The Lobster Pot: This laid-back landmark over-looking Provincetown harbor is part of a Cape Cod tradition that makes Ptown such a special place. Dine in either of their two waterfront dining rooms, and choose from a menu that features the finest and freshest seafood, Portuguese specialties, steaks, poultry, vegetarian and light fare. We can honestly tell you the Oysters Rockefeller at the Lobster Pot will probably be the best you’ll ever have!

Bayside Betsy’s: One of the best dining and private party locations overlooking Provincetown bay, Bayside Betsy’s happily serves up breakfast, lunch and dinner to locals and visitors alike who return for the superb service and great food.  With a lively bar up front and comfortable restaurant in the back, Bayside Betsy’s is a great choice any time of the day!  During a recent week-long stay, we can honestly say no matter what the meal, Bayside Betsy’s menu choices do not disappoint!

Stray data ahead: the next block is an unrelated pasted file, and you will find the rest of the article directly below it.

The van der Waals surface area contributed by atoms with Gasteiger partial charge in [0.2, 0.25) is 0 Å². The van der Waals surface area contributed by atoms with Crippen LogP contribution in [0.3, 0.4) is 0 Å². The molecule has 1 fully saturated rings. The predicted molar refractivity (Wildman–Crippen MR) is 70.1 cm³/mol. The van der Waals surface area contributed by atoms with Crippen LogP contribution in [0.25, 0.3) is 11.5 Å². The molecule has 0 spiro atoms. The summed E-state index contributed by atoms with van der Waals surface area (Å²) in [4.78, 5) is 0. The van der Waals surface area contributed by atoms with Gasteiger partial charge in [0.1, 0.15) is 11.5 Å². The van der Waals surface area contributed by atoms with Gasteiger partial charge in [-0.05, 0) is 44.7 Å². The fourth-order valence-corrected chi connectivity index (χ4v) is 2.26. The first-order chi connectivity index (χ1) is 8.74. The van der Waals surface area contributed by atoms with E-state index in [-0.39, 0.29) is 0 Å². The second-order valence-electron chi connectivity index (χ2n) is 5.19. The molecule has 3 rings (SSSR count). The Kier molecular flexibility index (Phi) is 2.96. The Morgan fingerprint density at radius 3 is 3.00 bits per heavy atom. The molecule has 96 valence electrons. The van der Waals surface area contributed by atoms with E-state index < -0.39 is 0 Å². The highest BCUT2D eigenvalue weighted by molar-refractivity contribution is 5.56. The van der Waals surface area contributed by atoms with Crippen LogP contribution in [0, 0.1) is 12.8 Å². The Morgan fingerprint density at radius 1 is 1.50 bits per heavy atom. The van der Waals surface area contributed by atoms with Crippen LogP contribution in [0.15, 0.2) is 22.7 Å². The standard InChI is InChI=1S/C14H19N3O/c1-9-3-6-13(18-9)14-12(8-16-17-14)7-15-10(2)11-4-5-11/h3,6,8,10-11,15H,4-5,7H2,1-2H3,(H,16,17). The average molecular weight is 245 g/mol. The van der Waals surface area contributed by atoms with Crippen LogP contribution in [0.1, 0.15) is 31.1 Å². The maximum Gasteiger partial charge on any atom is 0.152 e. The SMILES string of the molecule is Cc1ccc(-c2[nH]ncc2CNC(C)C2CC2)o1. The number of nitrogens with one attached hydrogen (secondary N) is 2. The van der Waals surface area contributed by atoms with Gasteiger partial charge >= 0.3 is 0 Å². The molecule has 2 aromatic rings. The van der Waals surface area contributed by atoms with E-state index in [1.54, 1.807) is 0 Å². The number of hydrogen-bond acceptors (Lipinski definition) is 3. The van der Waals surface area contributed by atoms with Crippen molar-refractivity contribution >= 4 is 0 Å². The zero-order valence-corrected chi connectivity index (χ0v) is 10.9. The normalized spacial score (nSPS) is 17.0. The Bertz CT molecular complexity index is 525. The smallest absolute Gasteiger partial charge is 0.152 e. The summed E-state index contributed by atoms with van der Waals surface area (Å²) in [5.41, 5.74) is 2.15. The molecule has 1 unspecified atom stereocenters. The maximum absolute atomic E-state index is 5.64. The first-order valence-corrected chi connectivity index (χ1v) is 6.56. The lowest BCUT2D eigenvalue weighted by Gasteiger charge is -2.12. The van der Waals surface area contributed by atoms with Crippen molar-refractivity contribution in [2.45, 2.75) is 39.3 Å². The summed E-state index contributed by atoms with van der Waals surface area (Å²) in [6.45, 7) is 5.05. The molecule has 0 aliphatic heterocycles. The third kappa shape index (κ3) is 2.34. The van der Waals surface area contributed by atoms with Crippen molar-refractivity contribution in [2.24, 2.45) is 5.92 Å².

Connie’s Bakery: A true-to-form home-style bakery located in the center of downtown Provincetown (205 Commercial St.), Connie’s serves breakfast, sandwiches, and salads, along with a selection of sweets that will re-define the definition of “Wow”!  We’re talking home-made cookies, biscotti, brownies, fruit bars, cakes, apple dumplings, crostatas, cupcakes, fruit pies, tarts and more.  Connie’s Bakery is the kind of place you’ll be telling your friends about.  In fact, before you leave Ptown, better stop by and get some goodies for the ride home!

Provincetown is history, culture, art, architecture, food, theater, shopping, beaches, and so much more.  We hope our glimpse here of all that Provincetown has to offer has inspired you to perhaps plan a trip of your own. For more information, and to help you plan your trip to Provincetown, be sure to visit: www.provincetown.com.  We actually loved Provincetown so much, you just might find a follow-up piece in an upcoming issue.  Did we mention there are three lighthouses in Provincetown?